Exploring the human and greater-than-human world

To Better Days

Last night I went to a dinner-wake observing the one year anniversary of Connor MacMahon’s death.  He was the son of family friends who, just upon turning 27 a week before, pulled out in traffic on his motorcycle only to have a car pull out in front of him just as he got his speed going…  At least that is what I remember my mother telling me as I listened to the news over the phone while I was in Darjeeling, India, a year ago.  In a culture where tragedy is always so close that tears seem indulgent, I had to walk out of the room and go cry by myself on the balconey over looking the hillsides of Darjeeling just so I would not upset our cook, Kanchi, and her drunkard husband.

I had met Conor just once.  We had had dinner over at his parents’ house in Boulder upon his return from serving in Afghanistan for four years.  His mother made Polish food, the family’s Portuguese Water Dogs watched us intently as we ate, and I remember just having a really good time.  He was a few younger than me and was now going to school at CU.  I remember it being really good to meet him.  And that was it.

When I heard of his accident half  a world away, my thoughts and pain went immediately to his parents – wonderful people with a passion for art and horses, in short, my kind of folks.  They were good friends with my parents, and always so kind and interested in my gypsy life – even as it plunged my own parents into a different sort of year of grief.

But perhaps what gripped my heart the most the moment I heard about Conor – and has not really loosened a year later – was that he did not deserve to die when we had both been doing the same thing the day he died: riding a motorcycle.

For me, I had been descending the pass leading out of Kalimpong after filming a jam session of musicians at Cloud 9 Hotel the night before.  I was on the back of my bike clinging to my then-boyfriend, a dangerous, deceptive human being if there ever was one.  We were in India filming his documentary on my money – including motorcycle rental.  While he had wanted to be filmed alone or just with the boys on his bike, I had pestered him enough to let me ride with him for a little bit of the journey back to Darjeeling.

I remember the journey on the back of the bike as wonderful.  We were so close to trees, animals, people and buildings that I usually had only seen at the snail’s pace of a walk or through the isolation of a vehicle window.  The sun and air were warmer on the Kalimpong-side of the Teesta River, and for a moment, as I held on to the back of the man who would later on almost destroy me, I remember the potent, simultaneous experience of love, gratitude and joy.

When was it that Conor died that day?  Was it while I was literally hanging on to my illusion on the back of the bike?  Or was it later on that night, when I was back on the bus, and the motorcycles kept breaking down on one of the most haunted parts of the road between Darjeeling and Kalimpong?  All I know is that when I got back to Darjeeling and phoned my mother and found out about Conor, a phrase – hegemonic, illusory, powerful and something good human beings have been saying since day one – came into my head: “It should have been me.”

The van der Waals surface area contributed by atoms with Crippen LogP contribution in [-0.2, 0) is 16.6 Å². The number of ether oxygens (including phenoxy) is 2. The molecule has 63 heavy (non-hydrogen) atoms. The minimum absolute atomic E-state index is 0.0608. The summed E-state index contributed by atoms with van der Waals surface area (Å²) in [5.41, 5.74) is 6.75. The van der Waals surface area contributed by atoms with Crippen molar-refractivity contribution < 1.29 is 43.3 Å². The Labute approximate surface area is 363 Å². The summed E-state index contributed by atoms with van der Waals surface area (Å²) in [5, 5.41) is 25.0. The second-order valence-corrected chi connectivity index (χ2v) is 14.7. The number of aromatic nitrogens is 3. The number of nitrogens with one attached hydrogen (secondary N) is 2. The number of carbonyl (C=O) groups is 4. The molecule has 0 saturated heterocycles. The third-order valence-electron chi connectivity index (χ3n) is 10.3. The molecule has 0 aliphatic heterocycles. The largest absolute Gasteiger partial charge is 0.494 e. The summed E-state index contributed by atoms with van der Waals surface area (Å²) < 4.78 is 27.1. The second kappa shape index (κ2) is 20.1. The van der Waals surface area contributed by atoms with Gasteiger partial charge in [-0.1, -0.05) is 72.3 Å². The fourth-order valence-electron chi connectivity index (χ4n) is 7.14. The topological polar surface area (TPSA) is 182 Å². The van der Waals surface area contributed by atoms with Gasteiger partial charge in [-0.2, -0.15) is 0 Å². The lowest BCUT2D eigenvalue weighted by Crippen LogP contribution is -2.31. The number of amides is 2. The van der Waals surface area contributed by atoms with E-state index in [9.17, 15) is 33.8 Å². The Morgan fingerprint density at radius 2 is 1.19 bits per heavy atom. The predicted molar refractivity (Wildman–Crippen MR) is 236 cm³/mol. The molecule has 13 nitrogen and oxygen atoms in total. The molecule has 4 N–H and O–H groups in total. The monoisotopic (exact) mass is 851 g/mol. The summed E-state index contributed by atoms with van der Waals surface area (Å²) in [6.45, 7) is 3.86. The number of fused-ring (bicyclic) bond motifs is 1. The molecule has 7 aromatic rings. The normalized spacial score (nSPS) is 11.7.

I was the one who rode without a helmut.  I was the one who was estranged from her family and causing them daily heartbreak. I had not sacrificed my life for four years for war.  I had not just returned the prodigal child ready to go to school and take on the world.  Why am I alive and Conor is not?

Like I said, this line of thinking is not healthy, but it is historical, and given my sensitive, closet-metaphysical nature, it is a natural thought and pang in the gut to have.  I finally came clean to my mother at Conor’s dinner-wake about my feeling of unworthiness, guilt, and sadness, moping up my selfish tears with a cocktail napkin.  “I came back,” I managed to choke out, “and he didn’t.”

Conor’s parents looked so old and small a year later.  “To better days,” his father said upon his first glass of wine, and we all concurred and drank.  He went on to apologize to his wife in his welcome speech, projected by such a feeble voice, for having to live with such a “dark Irish bastard” this past year.  But her eyes betrayed her own dark journey.  I know those eyes, they shrink and shrivel from so much crying and expulsion of grief and bewilderment.  I know those eyes, for I have had them too in this past year.  Conor’s father, ever the gracious man, conversed knowingly with me and said that it was good to have me back.  It was all I could do to nod and keep my heart from exploding in a quixotic combination of sadness, responsibility, and determination.

After the dinner – Lamb and Guiness stew via an Italian chef, a good friend of Conor’s family – the drinks, the dessert, the shared memories and partial conversations, we all started to leave by beginning with our goodbyes to Conor’s parents.  His mother – who in the midst of her grief celebrated the return of my (fragile) blonde hair – hugged me, and my god, it was like hugging a leaf, so thin, quaking, yet still alive.  I don’t know how she came around to saying it, but she must have divined it from my half-start/half-stop attempts to tell her something of what I have just told you now.  “Take his good into the world,” she finally told me.

And I will.

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